If you choose full-length curtains, be aware that they can collect dust bunnies. They are also not the best choice in a household with small children or pets. Cats are known to climb up or claw curtains and dogs might raise their leg on them while children with sticky fingers have also been known to cause trouble. 

Additionally, curtains don’t work well in humid environments. They can get damp and mouldy when used in a bathroom and they will stretch or shrink as they absorb humidity.

On a practical level, you need to consider the type of window or door you have when choosing curtains. If you have tilt & turn windows, hinged windows or shutters, you have to make sure the curtains leave enough room for them to function properly.  

Their weight might also make it hard to open and close curtains, especially if you choose a heavy fabric like velvet or linen or go for interlined curtains. So if you have a big bay window or tall period window, you might have to invest in a corded track, draw rod, curtain track glider or a motorised solution.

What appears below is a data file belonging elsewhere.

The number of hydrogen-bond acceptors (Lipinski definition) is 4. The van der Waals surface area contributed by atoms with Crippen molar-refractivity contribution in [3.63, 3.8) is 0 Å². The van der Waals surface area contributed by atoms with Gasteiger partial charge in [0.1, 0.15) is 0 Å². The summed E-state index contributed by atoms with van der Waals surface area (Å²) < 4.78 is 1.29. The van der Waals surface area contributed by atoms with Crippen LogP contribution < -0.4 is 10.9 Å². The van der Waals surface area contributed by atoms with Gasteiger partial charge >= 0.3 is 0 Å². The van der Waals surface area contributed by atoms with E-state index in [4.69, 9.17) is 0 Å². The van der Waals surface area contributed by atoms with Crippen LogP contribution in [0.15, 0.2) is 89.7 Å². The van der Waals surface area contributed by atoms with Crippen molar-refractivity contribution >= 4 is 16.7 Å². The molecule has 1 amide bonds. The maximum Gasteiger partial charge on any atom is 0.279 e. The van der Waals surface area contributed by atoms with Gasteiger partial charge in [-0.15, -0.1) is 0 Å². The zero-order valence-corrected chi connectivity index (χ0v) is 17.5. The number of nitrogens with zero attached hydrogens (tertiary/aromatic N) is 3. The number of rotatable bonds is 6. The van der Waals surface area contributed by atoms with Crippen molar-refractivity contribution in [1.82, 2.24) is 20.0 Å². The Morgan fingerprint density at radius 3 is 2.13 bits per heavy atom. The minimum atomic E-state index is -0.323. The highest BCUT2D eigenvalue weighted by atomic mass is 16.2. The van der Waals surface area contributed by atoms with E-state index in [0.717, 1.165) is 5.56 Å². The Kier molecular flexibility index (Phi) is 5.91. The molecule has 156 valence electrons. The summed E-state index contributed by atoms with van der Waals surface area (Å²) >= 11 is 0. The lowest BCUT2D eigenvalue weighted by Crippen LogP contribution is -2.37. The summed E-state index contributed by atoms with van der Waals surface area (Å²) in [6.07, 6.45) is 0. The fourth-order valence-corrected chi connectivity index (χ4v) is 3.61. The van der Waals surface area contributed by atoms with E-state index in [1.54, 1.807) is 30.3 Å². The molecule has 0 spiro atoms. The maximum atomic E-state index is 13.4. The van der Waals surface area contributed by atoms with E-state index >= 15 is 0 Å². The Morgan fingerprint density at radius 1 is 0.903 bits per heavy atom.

Also, radiators are a big challenge for curtains vs blinds. Full-length curtains will look better but also block out the heat when closed. In this case, you have the choice between sill-length curtains or dress (i.e. non-working) curtains in combination with blinds.

Why choose blinds?

The pros

When it comes to curtains vs blinds, the latter are a good choice if you’re looking for a lightweight, practical option

Blinds take up less space and may let more light into the room with roller blinds causing the least amount of light loss and Roman blinds losing a little bit of daylight when drawn. This also makes them the perfect fit for small, functional spaces like boot rooms, kitchens and bathrooms.

Blinds are often the best pick if you’re looking for a simple, pared-back look. Roller blinds, for example, are the most practical and least decorative choice. They are completely unobtrusive and blend well into the background.

Of course, there’s an exception to this rule: If you are looking for a dramatic and decorative style of blind, London blinds are for you. They are luxurious and extravagant and their flounces need a lot of arranging when moved. So they’re not really designed to be used every day and are more like a dress window treatment.

When comparing curtains vs blinds, blinds use less fabric, so they are often the cheaper option. But cheap doesn’t need to mean bland. You can always jazz up a plain fabric with trimmings or borders.